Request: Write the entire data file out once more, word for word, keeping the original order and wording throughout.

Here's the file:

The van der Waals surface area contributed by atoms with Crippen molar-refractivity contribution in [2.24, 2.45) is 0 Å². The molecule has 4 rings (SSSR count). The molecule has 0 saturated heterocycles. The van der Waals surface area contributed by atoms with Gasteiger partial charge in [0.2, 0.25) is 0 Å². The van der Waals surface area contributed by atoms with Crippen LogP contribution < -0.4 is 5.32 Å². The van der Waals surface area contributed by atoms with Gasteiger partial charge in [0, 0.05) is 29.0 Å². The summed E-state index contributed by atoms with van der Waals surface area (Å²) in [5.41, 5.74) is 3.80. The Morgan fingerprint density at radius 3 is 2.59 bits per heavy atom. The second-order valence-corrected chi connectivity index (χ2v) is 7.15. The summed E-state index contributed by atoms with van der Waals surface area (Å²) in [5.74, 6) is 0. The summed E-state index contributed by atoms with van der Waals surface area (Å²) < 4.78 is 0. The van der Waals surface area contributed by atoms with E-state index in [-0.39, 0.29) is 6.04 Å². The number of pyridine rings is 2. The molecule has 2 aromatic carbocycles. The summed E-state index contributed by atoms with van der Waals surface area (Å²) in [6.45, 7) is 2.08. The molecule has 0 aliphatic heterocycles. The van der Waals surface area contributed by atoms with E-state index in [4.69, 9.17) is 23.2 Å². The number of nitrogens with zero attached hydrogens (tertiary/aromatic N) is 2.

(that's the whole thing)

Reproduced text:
The van der Waals surface area contributed by atoms with Crippen molar-refractivity contribution in [2.24, 2.45) is 0 Å². The molecule has 4 rings (SSSR count). The molecule has 0 saturated heterocycles. The van der Waals surface area contributed by atoms with Gasteiger partial charge in [0.2, 0.25) is 0 Å². The van der Waals surface area contributed by atoms with Crippen LogP contribution < -0.4 is 5.32 Å². The van der Waals surface area contributed by atoms with Gasteiger partial charge in [0, 0.05) is 29.0 Å². The summed E-state index contributed by atoms with van der Waals surface area (Å²) in [5.41, 5.74) is 3.80. The Morgan fingerprint density at radius 3 is 2.59 bits per heavy atom. The second-order valence-corrected chi connectivity index (χ2v) is 7.15. The summed E-state index contributed by atoms with van der Waals surface area (Å²) in [5.74, 6) is 0. The summed E-state index contributed by atoms with van der Waals surface area (Å²) < 4.78 is 0. The van der Waals surface area contributed by atoms with E-state index in [-0.39, 0.29) is 6.04 Å². The number of pyridine rings is 2. The molecule has 2 aromatic carbocycles. The summed E-state index contributed by atoms with van der Waals surface area (Å²) in [6.45, 7) is 2.08. The molecule has 0 aliphatic heterocycles. The van der Waals surface area contributed by atoms with E-state index in [4.69, 9.17) is 23.2 Å². The number of nitrogens with zero attached hydrogens (tertiary/aromatic N) is 2.